By Leah Shirton
Throughout my 20s and early 30s, I lived life loudly.
I traveled, worked in bars and restaurants, owned my own business, moved to an island (and back) and basically did whatever I wanted to do, whenever I wanted to do it. Very little of my precious time was dedicated to healthily managing my health and endometriosis symptoms. I knew it was a huge part of me and would continue to be a contributing factor to bad periods, stomach aches, mood swings, and general sluggishness, but with the occasional dose of birth control, Advil and denial, I could be young and carefree and keep it at bay.
I had too much going on in my life to let endo control any part of it. Fast forward to 2015. I’m 34 years old and battling a UTI that just wouldn’t seem to go away. On top of that, my periods seemed to be getting longer, heavier, and more unpredictable. It felt like there was a constant dull fire in my pelvis and no amount of ignoring or self-medicating was making me feel better. Throughout the next year and countless doctors appointments, tests, and procedures, I was diagnosed with interstitial cystitis, which can be most easily described as a disease that mimics chronic UTI symptoms with periods of remissions and flares. It is also fondly referred to as endo’s “Evil Twin.”
I kept going this way for years until May when a ruptured cyst and a slew of horribly painful menstrual cycles truly woke me up to the issues that were becoming increasingly prevalent with my insides.
I now had two chronic illness diagnoses, and my health was no longer something I could will away or ignore. While in the midst of all my moving around, chasing fun and avoiding proper healthcare in my young adult years, the only gynecologists I ever saw were ones who would quickly write off my symptoms, shrug at my pain, and offer strange suggestions for pain management ("have you ever considered pregnancy?”). I kept going this way for years until May when a ruptured cyst and a slew of horribly painful menstrual cycles truly woke me up to the issues that were becoming increasingly prevalent with my insides.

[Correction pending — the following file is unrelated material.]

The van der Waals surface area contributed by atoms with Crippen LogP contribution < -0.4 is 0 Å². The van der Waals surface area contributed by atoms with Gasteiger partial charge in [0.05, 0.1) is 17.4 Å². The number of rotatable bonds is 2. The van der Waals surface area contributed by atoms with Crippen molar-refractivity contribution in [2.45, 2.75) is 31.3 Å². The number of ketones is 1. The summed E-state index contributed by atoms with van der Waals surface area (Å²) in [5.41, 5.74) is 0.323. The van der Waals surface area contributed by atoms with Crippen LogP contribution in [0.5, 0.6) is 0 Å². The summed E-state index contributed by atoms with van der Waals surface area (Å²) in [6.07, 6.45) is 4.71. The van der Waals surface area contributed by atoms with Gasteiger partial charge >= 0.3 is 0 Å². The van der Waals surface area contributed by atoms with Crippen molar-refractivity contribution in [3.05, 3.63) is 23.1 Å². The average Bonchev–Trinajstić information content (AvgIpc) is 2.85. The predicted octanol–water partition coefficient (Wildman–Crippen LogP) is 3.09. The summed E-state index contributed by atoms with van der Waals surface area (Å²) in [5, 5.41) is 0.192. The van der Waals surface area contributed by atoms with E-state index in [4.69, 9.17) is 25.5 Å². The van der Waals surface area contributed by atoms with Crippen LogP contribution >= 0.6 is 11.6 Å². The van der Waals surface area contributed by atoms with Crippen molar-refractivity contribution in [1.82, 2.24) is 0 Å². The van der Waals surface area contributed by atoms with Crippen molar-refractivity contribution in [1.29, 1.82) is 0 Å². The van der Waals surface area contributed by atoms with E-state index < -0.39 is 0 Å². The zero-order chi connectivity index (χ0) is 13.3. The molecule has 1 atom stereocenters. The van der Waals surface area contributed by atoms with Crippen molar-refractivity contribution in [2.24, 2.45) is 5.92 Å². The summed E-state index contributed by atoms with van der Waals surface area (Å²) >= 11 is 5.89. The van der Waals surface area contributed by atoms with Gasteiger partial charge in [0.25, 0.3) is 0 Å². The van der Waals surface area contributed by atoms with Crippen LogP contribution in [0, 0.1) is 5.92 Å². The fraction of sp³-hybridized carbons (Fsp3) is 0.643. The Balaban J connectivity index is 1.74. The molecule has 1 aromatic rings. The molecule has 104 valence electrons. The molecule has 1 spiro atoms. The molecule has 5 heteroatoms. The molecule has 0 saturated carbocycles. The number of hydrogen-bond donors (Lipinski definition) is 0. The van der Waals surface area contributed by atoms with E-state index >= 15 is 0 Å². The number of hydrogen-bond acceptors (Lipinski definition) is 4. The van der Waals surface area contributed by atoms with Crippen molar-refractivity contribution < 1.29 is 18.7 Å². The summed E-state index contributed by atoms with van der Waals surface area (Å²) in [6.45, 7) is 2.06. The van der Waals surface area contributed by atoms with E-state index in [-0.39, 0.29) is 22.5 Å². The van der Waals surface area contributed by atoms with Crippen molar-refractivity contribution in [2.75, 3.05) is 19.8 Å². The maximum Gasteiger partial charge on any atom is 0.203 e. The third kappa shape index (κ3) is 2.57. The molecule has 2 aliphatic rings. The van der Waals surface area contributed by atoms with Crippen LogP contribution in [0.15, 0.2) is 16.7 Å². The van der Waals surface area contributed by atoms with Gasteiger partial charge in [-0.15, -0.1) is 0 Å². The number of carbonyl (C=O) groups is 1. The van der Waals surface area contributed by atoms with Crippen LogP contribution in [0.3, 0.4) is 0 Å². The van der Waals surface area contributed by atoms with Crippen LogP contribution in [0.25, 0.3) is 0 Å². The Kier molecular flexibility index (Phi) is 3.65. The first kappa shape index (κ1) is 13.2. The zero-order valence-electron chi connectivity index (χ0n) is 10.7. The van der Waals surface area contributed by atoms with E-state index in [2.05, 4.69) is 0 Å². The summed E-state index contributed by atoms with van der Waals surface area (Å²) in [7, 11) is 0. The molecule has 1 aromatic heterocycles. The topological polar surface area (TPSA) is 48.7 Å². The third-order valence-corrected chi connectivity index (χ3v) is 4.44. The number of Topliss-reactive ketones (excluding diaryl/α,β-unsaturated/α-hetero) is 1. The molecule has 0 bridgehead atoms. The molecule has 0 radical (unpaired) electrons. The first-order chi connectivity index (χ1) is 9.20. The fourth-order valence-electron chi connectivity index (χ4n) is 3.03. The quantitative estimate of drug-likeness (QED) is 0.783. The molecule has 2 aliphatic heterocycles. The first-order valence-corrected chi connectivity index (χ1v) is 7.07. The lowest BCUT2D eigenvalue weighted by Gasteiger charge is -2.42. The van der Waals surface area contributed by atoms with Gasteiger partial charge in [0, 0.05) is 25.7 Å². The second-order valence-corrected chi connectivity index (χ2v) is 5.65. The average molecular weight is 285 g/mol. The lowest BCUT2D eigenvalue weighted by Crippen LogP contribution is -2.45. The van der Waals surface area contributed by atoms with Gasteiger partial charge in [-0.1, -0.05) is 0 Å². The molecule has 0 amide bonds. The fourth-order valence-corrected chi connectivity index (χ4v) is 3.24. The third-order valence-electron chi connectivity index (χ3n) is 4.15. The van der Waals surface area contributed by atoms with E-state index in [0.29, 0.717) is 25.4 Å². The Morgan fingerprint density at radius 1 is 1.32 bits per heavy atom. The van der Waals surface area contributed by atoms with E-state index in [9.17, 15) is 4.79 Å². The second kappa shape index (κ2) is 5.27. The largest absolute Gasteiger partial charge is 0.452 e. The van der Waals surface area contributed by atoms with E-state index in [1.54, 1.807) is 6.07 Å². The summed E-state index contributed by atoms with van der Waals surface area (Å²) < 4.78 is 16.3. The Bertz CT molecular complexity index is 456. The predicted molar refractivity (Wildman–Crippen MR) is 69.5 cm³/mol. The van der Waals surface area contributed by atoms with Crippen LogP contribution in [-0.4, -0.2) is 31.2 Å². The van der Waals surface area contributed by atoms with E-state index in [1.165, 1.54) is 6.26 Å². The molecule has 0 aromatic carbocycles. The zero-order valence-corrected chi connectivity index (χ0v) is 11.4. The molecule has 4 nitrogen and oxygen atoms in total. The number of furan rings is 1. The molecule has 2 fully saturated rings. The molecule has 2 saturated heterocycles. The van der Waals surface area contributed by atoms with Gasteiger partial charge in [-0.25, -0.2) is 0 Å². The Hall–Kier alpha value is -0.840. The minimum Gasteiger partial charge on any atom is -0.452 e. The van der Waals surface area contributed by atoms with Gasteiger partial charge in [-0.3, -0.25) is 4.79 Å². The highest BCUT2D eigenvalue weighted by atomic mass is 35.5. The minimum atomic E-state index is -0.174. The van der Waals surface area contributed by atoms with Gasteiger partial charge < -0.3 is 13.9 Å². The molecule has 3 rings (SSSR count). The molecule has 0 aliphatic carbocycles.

It was clear it was time to get this figured out.
In July, after lingering on a long waiting list, I finally got an appointment with one of the top endometriosis specialists in Massachusetts who performs excision surgeries to completely remove the scar tissue, cysts, and adhesions associated with endo. When I first met my specialist, I was impressed with her warmth, kindness, and knowledge about endo. She said she believed that surgery was the best and only option for me at this stage in my illness. I spent the majority of our first appointment in tears, mainly just extremely happy that I had finally met a doctor who looked into my eyes while I described my 21 years of pain and struggle with this disease. She seemed to genuinely care about my wellbeing, and I knew that going this route with her was the best possible thing for me.
I have come to the amazing realization that my soul and my body are incredibly strong and there is nothing they both can’t handle.
Surgery was scheduled for October 18, and it felt like Christmas Day. I couldn’t wait to feel better and give my body the ultimate long-term vacation from endometriosis. As I write this, it's now almost one week after my excision surgery.
My doctor removed scar tissue and adhesions that were covering my pelvic region and causing my ovaries to stick to my uterus and bowel. Over the last week, I’ve experienced pain, discomfort, and post-surgery depression (yup, it’s a real thing; Google it!). I haven’t quite peed normally, I’m a bit lonely, and I don’t have the greatest appetite. All of this aside, I have come to the amazing realization that my soul and my body are incredibly strong and there is nothing they both can’t handle. There is immense gratitude in that. As my doctor explained, it may take another two to four weeks to feel okay and like I’m back to my old self, but I’m prepared and feel confident that it is all worth it in the end.
I know that I finally empowered myself to better my health and this surgery was one giant step in the right direction. Maybe one day I’ll be a mother, or maybe that’s not in the cards for me. Maybe one day the endo will grow back, and I’ll have to repeat this surgery. At least I know that for now, I have given myself a fighting chance, and done the best possible thing I could do to feel like me again.
And I’m so ready.
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*Patient stories submitted to Endofound.org are the views of the patients and not necessarily those of the foundation.